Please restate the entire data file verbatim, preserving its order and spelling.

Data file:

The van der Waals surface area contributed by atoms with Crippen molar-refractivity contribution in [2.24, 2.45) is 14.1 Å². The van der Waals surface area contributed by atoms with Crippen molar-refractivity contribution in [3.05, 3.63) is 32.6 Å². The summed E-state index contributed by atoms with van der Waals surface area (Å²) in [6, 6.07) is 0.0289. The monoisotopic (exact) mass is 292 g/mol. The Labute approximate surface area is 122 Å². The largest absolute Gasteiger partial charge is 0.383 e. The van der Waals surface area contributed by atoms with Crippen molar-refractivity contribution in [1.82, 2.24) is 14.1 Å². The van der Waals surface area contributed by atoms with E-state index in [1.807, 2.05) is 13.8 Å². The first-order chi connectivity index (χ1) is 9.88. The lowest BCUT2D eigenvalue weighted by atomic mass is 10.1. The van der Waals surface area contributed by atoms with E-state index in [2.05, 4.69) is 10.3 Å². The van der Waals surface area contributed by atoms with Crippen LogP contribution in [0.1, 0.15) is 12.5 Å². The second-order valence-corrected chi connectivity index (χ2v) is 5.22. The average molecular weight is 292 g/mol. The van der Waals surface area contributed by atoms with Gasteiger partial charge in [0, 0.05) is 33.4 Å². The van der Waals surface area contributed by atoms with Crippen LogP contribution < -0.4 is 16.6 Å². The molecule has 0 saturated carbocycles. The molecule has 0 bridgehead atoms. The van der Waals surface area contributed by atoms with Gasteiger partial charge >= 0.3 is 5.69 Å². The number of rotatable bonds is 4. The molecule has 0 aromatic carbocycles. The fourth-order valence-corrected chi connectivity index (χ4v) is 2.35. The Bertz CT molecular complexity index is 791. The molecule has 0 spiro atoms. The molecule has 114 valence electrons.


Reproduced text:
The van der Waals surface area contributed by atoms with Crippen molar-refractivity contribution in [2.24, 2.45) is 14.1 Å². The van der Waals surface area contributed by atoms with Crippen molar-refractivity contribution in [3.05, 3.63) is 32.6 Å². The summed E-state index contributed by atoms with van der Waals surface area (Å²) in [6, 6.07) is 0.0289. The monoisotopic (exact) mass is 292 g/mol. The Labute approximate surface area is 122 Å². The largest absolute Gasteiger partial charge is 0.383 e. The van der Waals surface area contributed by atoms with Crippen molar-refractivity contribution in [1.82, 2.24) is 14.1 Å². The van der Waals surface area contributed by atoms with E-state index in [1.807, 2.05) is 13.8 Å². The first-order chi connectivity index (χ1) is 9.88. The lowest BCUT2D eigenvalue weighted by atomic mass is 10.1. The van der Waals surface area contributed by atoms with E-state index in [2.05, 4.69) is 10.3 Å². The van der Waals surface area contributed by atoms with Crippen LogP contribution in [0.1, 0.15) is 12.5 Å². The second-order valence-corrected chi connectivity index (χ2v) is 5.22. The average molecular weight is 292 g/mol. The van der Waals surface area contributed by atoms with Gasteiger partial charge in [0, 0.05) is 33.4 Å². The van der Waals surface area contributed by atoms with Crippen LogP contribution < -0.4 is 16.6 Å². The molecule has 0 saturated carbocycles. The molecule has 0 bridgehead atoms. The van der Waals surface area contributed by atoms with Gasteiger partial charge >= 0.3 is 5.69 Å². The number of rotatable bonds is 4. The molecule has 0 aromatic carbocycles. The fourth-order valence-corrected chi connectivity index (χ4v) is 2.35. The Bertz CT molecular complexity index is 791. The molecule has 0 spiro atoms. The molecule has 114 valence electrons.